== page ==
Another Trek rider with a mechanical and this time it's Rast as we climb the Baneberg, with Mads Pedersen just making contact now.
A reminder of the big news from the last 24 hours, and over 50 witnesses have been called to testify in the Lance Armstrong, whistle blower case. They include Travis Tygart from USADA, Dick Pound from WADA and a gaggle of USPS riders. Read the full story here.
Here's the final GC from Catalunya:
1 Alejandro Valverde (Spa) Movistar Team 28:25:07
2 Nairo Quintana (Col) Movistar Team 0:00:29
3 Pierre Latour (Fra) AG2R La Mondiale 0:00:47
4 Simon Yates (GBr) Mitchelton-Scott
5 Marc Soler (Spa) Movistar Team 0:01:10
6 George Bennett (NZl) LottoNL-Jumbo 0:01:23
7 Daniel Martinez (Col) EF Education First-Drapac p/b Cannondale 0:01:29
8 Steven Kruijswijk (Ned) LottoNL-Jumbo 0:01:31
9 Jesper Hansen (Den) Astana Pro Team
10 Thibaut Pinot (Fra) Groupama-FDJ 0:01:34
The full report can found, just here.
The six leaders take on bottles but they look a little ragged at the moment, and no real surprise given how long they've been out on the attack. We're about to hit the Kemmelberg so it's only going to get worse. 23 per cent pitches, and cobbles. Bonne chance!
Duquennoy is the first to slip back.
Another crash and I think that's Hayman down. There's also a rider from Katusha on the deck. No it's Durbridge, not Hayman.
The bunch are also on the climb, with Bora and FDj still on the front. Here we go.
Gilbert is second wheel and he looks so, so strong. Another long-range move from the Belgian?
It's Gilbert who picks up the pace and now we hit the foot of the Kemmelberg.
Gilbert, Stybar, Viviani, and Tony Martin flood the front with Daniel Oss keeping a close eye on events. Naesen, Kristoff are nearer the back and we see Haussler has a bike problem.
Sagan is also quite far back as well but QuickStep had four or five riders in the first ten as we go over the top.
But Tony Martin sets the pace and it should all come back together but Quick-Step have shown their intent, and their strength, for the first time in the race.
Attack and you guessed it, it's Quick-Step.
It's Gilbert who is looking to stretch things. He looks and can see a long line of riders on his wheel. Oss looks back, as he tries to find Sagan but the World Champion has ground to make up.
Sunweb this time launch an attack and BMC Racing start to chase it down. 70km to go, with the Monteberg left.
The Montegberg is 1,500m in length, has an average gradient of 3.9 per cent, but pitches of over 10 per cent in places. The bunch are about to hit it now.
Still no sign of Sagan, who seems content to just follow wheels at the moment. It's Colbrelli who is at the back of the bunch too and he looks to be struggling. Up ahead and QuickStep and BMC put men on the front. Sagan has made it back to the front and here go Quick-Step again.
67km remaining from 250km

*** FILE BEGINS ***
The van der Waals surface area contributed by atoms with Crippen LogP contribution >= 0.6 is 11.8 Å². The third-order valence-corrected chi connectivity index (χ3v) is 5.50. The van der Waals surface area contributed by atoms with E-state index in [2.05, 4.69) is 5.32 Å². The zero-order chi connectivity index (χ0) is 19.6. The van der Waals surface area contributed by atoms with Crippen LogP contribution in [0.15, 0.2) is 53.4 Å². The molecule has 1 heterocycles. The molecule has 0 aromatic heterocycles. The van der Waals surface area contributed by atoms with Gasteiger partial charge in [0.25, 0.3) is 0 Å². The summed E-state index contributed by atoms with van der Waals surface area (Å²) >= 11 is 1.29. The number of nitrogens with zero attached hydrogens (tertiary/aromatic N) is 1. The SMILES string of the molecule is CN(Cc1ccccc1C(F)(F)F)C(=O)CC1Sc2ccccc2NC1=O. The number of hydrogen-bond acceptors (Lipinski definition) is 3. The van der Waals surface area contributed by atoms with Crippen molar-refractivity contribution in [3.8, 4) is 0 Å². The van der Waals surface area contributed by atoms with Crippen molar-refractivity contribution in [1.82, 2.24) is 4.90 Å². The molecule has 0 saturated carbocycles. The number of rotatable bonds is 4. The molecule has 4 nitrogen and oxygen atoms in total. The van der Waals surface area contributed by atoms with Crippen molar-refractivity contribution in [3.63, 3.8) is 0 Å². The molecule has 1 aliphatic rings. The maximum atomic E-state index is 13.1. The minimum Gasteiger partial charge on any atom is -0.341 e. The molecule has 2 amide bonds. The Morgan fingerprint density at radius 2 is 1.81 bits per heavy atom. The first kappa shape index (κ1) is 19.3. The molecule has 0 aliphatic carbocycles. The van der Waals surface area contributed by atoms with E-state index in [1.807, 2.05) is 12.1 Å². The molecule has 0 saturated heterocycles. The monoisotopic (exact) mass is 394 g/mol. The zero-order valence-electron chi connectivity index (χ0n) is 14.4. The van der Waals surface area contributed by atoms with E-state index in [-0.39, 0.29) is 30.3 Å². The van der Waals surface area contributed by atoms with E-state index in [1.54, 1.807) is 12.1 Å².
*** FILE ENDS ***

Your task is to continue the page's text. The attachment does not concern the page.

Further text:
67km to go and it's Gilbert again. It's not a full-gas attack though and it just strings the field out once more.
Now it's Lampaert who rolls the dice, and it's clear that Quick-Step want to split the race as early as possible. Who can blame them, it's a tactic that has worked throughout the spring for them.
For the first time today Team Sky move to the front of the race and look to set a steady pace and stop the attacks from QuickStep.
The break is still out there and have 3'25 on the bunch as we see BMC, Mitchelton and Bora organise their riders.
60km remaining from 250km
BMC put the pressure on as we head to the final few climbs of the race. Van Avermaet has four or five men around him and it's causing chaos behind with 60km to go.
It's Ventoso who is doing the work at the moment and he's making all sorts of faces as he grimaces due to the effort.
Pop. That's the sound of Ventoso popping and then slipping back through the field. Next man up for BMC Racing as we tackle the dirt roads.
56km remaining from 250km
The bunch is so close to splitting under the pressure of BMC with 56km to go. There's a gap with about 20 riders free.
It's Trek who are trying to shut this one down but BMC are not letting up as they really put the hammer down on this second stretch of dirt roads.
Riders all over the road now as we head towards the final 50km of action. BMC are still doing all the work but they're running out of men. A few more riders have made the juncture as the main field begins to swell once more. Terpstra has been dropped but is fighting his way back, alongside Vermote.
And Lotto Soudal attack and it's a move matched by Bauer and a rider from LottoNL. It's BMC who are chasing at the front of a group that is about 40 strong. The break, by the way, have 1'36 left of their advantage.
@BORAhansgrohe Sun, 25th Mar 2018 14:16:05
A few more riders have jumped over to the Bauer group but we have echelons all over the road. Only Lampaert has made the Bauer group for Quick-Step. Trentis there, so Mitchelton have numbers.
Demare and Kristoff have missed this move and it's Movistar who are chasing.
It looks like Movistar, are trying to bring it together. Stybar, GVA, Naesen, Sagan are all in the Bauer group.